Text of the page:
The last two months have brought a series of unprecedented events, including the COVID-19 pandemic, lockdowns, flash crashes and an oil tug-of-war. Now at the time of writing, oil futures have become negative, meaning that producers are willing to pay you to use the oil or to take it off their hands.
From February, nickel touched a mid-term low around US$ 10,800 per tonne and then started to crawl back towards US$ 12,500. Nickel demand for the stainless steel market is now expected to suffer a small contraction this year and only a small expansion is envisaged for the electric vehicle market. However, the twist is that nickel’s supply chains are also being disrupted, with the Philippines’ major ore miners in shutdown and Indonesia at risk of the same.
In the first quarter of 2020, Taiwanese and South Korean mills’ demand for scrap was stable as they enjoyed the decent nickel discounts applied. But entering the second quarter, mills have been claiming that the market is offering no clear advantage to buy stainless scrap when compared to other raw materials such as nickel pig iron and ferro-nickel. Hence, their orders for scrap have been very limited as they try to force down prices paid to processors.
Stainless scrap demand in China is much weaker owing to COVID-19. In Indonesia, however, the nickel ore export ban is still in force and so mills are biting into the stainless scrap market within China to make up for the lost nickel units. But given the weakness of demand, the end result is a standstill all round.
Japan’s stainless demand was stable for two consecutive quarters up to March. In April, once the country had announced stay-at-home regulations similar to those seen in other parts of the world, demand retreated sharply. However, supply of stainless scrap also dwindled with everyone at home.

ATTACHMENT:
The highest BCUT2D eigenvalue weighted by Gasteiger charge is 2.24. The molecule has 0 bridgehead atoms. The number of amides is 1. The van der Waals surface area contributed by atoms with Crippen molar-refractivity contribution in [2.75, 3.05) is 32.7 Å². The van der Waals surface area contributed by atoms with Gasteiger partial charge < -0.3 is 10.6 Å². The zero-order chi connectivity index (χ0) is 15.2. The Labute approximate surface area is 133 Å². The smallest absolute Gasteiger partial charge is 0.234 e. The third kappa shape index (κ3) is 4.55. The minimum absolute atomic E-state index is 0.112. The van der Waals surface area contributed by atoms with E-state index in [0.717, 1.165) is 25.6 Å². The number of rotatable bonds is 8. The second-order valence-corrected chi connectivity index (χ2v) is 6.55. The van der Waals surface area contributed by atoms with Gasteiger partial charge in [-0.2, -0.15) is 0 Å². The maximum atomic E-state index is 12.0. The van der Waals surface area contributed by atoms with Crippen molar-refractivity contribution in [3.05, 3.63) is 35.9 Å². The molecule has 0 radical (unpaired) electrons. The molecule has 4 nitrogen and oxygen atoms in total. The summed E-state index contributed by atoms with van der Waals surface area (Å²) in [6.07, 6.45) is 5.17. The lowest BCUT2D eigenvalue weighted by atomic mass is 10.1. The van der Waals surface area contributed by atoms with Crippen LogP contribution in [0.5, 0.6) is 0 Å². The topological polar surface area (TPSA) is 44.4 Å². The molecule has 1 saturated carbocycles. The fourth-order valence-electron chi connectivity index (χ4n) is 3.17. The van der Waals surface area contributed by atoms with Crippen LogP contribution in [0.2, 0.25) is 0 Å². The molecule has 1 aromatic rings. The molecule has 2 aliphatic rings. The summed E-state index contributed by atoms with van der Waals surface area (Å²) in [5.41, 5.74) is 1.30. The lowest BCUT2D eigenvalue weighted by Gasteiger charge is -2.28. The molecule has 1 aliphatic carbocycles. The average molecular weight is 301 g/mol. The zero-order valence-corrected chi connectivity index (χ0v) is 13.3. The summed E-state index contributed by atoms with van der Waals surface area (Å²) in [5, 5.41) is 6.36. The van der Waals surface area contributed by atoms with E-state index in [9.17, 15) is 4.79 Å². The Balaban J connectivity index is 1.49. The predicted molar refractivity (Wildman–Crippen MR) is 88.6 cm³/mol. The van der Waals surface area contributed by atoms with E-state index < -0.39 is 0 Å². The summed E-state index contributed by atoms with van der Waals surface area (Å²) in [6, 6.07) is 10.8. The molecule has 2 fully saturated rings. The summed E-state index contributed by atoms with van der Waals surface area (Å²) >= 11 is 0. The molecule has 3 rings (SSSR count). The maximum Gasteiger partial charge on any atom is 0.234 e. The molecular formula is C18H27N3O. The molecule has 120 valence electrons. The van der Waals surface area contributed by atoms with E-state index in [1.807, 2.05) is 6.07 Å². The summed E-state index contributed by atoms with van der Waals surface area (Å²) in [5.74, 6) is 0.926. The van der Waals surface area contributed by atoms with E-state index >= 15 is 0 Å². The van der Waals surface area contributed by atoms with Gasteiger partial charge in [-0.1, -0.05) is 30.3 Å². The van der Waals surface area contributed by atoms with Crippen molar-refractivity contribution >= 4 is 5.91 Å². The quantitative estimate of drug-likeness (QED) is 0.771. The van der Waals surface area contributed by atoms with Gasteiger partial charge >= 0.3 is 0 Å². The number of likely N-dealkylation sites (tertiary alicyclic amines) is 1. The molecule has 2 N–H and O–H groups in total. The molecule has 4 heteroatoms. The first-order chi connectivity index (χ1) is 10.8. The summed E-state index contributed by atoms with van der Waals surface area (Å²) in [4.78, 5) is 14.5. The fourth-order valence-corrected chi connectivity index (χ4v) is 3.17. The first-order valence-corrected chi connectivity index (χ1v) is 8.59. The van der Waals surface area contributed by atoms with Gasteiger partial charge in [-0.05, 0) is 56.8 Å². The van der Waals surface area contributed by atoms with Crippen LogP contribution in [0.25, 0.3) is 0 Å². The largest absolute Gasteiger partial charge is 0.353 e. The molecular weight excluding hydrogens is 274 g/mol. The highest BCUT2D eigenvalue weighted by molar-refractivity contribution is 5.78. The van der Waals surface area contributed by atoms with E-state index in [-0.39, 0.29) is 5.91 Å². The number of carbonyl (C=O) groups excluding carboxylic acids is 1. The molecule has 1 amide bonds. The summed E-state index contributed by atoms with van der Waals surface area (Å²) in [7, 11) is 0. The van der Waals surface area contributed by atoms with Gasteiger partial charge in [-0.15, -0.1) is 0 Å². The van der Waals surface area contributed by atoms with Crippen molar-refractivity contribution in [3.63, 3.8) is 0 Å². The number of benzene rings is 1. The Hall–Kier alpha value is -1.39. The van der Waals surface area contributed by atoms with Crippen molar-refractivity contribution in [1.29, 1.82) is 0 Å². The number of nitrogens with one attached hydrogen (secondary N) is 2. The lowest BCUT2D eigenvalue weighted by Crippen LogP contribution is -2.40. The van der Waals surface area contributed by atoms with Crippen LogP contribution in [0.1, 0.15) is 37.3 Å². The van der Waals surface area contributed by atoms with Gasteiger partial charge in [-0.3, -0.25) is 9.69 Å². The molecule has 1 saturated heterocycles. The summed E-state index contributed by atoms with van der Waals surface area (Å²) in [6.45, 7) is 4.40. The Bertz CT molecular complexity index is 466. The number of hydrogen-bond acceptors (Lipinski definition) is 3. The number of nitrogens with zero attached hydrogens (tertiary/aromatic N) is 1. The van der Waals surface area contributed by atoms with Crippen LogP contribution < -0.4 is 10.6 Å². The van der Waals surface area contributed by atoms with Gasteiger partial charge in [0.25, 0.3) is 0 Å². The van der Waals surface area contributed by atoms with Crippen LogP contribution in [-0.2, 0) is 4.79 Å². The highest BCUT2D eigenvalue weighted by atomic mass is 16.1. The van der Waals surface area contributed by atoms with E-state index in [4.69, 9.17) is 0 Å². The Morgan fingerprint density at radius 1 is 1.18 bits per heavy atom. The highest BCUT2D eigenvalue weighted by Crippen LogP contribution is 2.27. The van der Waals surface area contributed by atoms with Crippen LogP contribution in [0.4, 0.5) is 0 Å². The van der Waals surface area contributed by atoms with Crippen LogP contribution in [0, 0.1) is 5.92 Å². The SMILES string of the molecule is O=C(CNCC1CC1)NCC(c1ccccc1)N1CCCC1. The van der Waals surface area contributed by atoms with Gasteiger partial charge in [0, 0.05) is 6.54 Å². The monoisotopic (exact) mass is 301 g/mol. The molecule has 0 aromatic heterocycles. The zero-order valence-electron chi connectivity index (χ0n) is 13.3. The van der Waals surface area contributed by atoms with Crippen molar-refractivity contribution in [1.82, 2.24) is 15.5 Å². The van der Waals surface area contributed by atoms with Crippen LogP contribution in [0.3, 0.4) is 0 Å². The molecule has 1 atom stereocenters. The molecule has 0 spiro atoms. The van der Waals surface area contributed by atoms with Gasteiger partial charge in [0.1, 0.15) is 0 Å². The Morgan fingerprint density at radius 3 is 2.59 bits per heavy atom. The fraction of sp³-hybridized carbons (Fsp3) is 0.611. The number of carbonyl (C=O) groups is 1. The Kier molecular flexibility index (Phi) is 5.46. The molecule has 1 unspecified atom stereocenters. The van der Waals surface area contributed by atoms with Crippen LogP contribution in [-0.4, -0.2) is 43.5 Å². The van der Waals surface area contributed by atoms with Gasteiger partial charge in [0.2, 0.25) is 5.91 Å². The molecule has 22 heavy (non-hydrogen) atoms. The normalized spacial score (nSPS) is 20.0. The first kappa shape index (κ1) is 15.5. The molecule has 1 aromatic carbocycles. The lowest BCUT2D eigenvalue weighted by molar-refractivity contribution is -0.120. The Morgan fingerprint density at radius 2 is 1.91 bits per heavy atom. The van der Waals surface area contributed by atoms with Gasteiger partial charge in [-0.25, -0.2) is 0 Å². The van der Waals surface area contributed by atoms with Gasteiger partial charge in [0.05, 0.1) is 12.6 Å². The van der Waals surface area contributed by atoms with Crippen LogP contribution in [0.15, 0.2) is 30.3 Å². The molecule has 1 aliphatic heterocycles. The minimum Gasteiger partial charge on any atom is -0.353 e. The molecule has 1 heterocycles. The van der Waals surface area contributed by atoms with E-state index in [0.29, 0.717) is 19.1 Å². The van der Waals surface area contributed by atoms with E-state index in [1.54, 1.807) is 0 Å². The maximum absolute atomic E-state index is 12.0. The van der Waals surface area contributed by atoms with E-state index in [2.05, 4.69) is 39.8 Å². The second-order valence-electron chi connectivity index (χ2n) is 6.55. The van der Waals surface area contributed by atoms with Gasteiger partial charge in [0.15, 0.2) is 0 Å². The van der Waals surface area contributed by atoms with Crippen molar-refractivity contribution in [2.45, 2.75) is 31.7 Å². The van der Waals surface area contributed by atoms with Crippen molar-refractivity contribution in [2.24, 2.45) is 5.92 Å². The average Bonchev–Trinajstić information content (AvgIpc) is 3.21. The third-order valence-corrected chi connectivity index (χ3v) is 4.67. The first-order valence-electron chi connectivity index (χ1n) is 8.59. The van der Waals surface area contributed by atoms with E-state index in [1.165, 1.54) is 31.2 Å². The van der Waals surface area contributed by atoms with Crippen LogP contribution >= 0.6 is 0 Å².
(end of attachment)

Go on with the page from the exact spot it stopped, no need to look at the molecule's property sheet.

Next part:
On the Indian sub-continent, a lockdown has been in place for over a month and thus business has come to a virtual standstill. Stainless mills are mostly shut as migrant workers have all returned to their native smaller towns and villages within India. Many contractual obligations on both the buyers’ and sellers’ side may not be satisfied in full.
All of India’s major ports are overflowing with containers because of the shutdown; mills are unable to clear the cargoes because banks and government offices are closed. Furthermore, the bulk of materials are still to be shipped from suppliers as the mills have not been able to open the necessary Letters of Credit or to complete the paperwork to enable the cargoes to be shipped. There is also much uncertainty over port holding costs for the containers; the Indian government has mentioned a demurrage/detention cost waiver but several shipping lines are still forcing recipients to pay all of the charges to remove containers. Thus, a significant mess is building.
For the last month or so, mills have been shut and so domestic/export orders for finished stainless products have been completed only in part. On the purchase side, mills have not booked any raw materials owing to the almost total shutdown; not many of them wanted to risk booking scrap ahead of the looming uncertainty.
There is a fair chance that scrap shortages may be felt very soon after lockdowns are lifted and business returns to normal. Given the weak global demand for finished products, however, demand for scrap may remain poor for the coming two to three months before a significant shift becomes visible.
By May, the market will hopefully return to greater calm and something more like normal.
HSKU Raw Material Ltd, Taiwan (CHN) & Mahiar R. Patel, Cronimet (SGP)